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An Overview of Domicile Services in Switzerland

Armin Gilg, Attorney at Law at Studhalter & Pfister Rechtsanwälte AG, writes on the topic.

What is a Domicile Address?

In order to legally establish a company in Switzerland – in particular a stock corporation – the company must be registered in the Swiss Commercial Register. To be registered, the company requires, among other things, a registered office and an address for its administrative office or business premises.

If the company has no administration at its registered office or does not conduct business locally, it must indicate a domicile at the place of its registered office in the Commercial Register. The purpose of determining a domicile address is to enable the delivery of notifications to the registered office.

In order to obtain such a domicile address, the company may authorise a natural or legal person to receive the mail addressed to the company on its behalf and to forward it to the company administration.

The commercial registry offices may only enter a domicile address if the application for registration is accompanied by a document expressly stating that the domicile holder has granted the company concerned a legal domicile at its registered office.

What is a Domicile Agreement?

In addition to drawing up the aforementioned domicile declaration, the relationship between the domicile holder and the domicile provider is outlined in an agreement. Such an agreement is also known as a domicile service agreement.

By means of a domicile service agreement, the provision of a domicile address at a specific location is legally determined. The domicile holder provides the company with a business address which is entered in the commercial register as the domicile address (so-called “c/o address”). Annual compensation is typically agreed for providing the business address.

What Are the Advantages of a Domicile Service?

The advantage of the domicile service for the domicile holder is that the domicile holder has a business address without renting an office and is thus able to strengthen the company’s image in a cost-efficient manner.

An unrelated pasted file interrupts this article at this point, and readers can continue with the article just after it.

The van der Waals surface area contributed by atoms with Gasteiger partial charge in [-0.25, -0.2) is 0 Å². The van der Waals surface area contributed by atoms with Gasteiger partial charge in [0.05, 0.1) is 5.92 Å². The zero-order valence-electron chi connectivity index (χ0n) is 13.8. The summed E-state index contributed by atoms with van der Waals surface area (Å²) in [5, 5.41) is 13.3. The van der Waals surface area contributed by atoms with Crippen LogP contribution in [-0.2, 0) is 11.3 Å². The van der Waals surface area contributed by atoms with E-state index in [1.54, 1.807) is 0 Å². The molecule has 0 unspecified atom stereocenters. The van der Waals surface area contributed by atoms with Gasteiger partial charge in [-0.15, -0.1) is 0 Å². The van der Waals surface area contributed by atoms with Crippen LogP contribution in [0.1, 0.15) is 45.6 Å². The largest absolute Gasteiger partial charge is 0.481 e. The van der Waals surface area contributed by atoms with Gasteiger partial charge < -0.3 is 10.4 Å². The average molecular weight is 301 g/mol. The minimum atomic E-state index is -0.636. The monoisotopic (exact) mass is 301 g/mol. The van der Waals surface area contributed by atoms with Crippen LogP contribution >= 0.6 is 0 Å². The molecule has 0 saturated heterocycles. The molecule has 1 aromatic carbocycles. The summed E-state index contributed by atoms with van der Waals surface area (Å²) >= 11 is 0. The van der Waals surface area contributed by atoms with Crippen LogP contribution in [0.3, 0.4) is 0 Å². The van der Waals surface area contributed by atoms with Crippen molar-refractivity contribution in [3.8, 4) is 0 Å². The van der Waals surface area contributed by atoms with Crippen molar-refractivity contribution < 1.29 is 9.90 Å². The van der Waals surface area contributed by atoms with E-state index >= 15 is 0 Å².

Furthermore, the domicile service contract not only includes the provision of a business address, but also provides for the processing of certain services for the domicile holder. Typical domicile services are the handling of correspondence in the form of receiving and forwarding mail, receiving incoming calls and the providing meeting rooms. Thus, with the help of a domicile service agreement, the domicile holder can outsource the aforementioned administrative activities in order not to have to carry them out personally.

Deletion of the Domicile Address

If the domicile service agreement is terminated and the former domicile holder subsequently fails to notify the Commercial Register of the deletion of the domicile endorsement, the domiciliary provider may register the deletion of the “c/o address”.

Administration Agreement

In practice, an administration agreement is regularly concluded in addition to a domicile service agreement. The administration agreement enables the domicile holder to outsource other administrative activities beyond receiving and forwarding mail. Often, the domicile provider assumes the following tasks for the domicile holder within the framework of an administration agreement:

– Receiving incoming telephone calls and inquiries, staffing the telephone during normal business hours;

– Acceptance of daily correspondence;

– Processing of daily incoming correspondence, in particular incoming inquiries, requests and applications, etc., including dossier management;

– Financial and liquidity management: execution and monitoring of payments and other transactions, evaluation and securing of liquidation requirements, contacts and negotiations with banks and other financial institutions, preparation and ongoing continuation of bookkeeping;

– Preparation of the bookkeeping and annual audit in cooperation with the auditors;

– Preparation and monitoring of board meetings and other meetings, including preparation of the necessary documentation and minutes;

– Execution of payments incl. contact with banks and administration of accounts;

– Other administrative work in connection with the maintenance of the client’s area of activity.

Compensation for the execution of these administrative tasks is generally paid on a time and material basis.

Armin Gilg is an Attorney at Law at Studhalter & Pfister Rechtsanwälte AG, ag@stu-law.ch

For further information regarding our services: www.stu-law.ch

charlie.hartmann@livinginluzern.swiss

Charlie Hartmann is the managing director of the Livingin organisation which focuses on helping international residents connect, grow and thrive in Switzerland.

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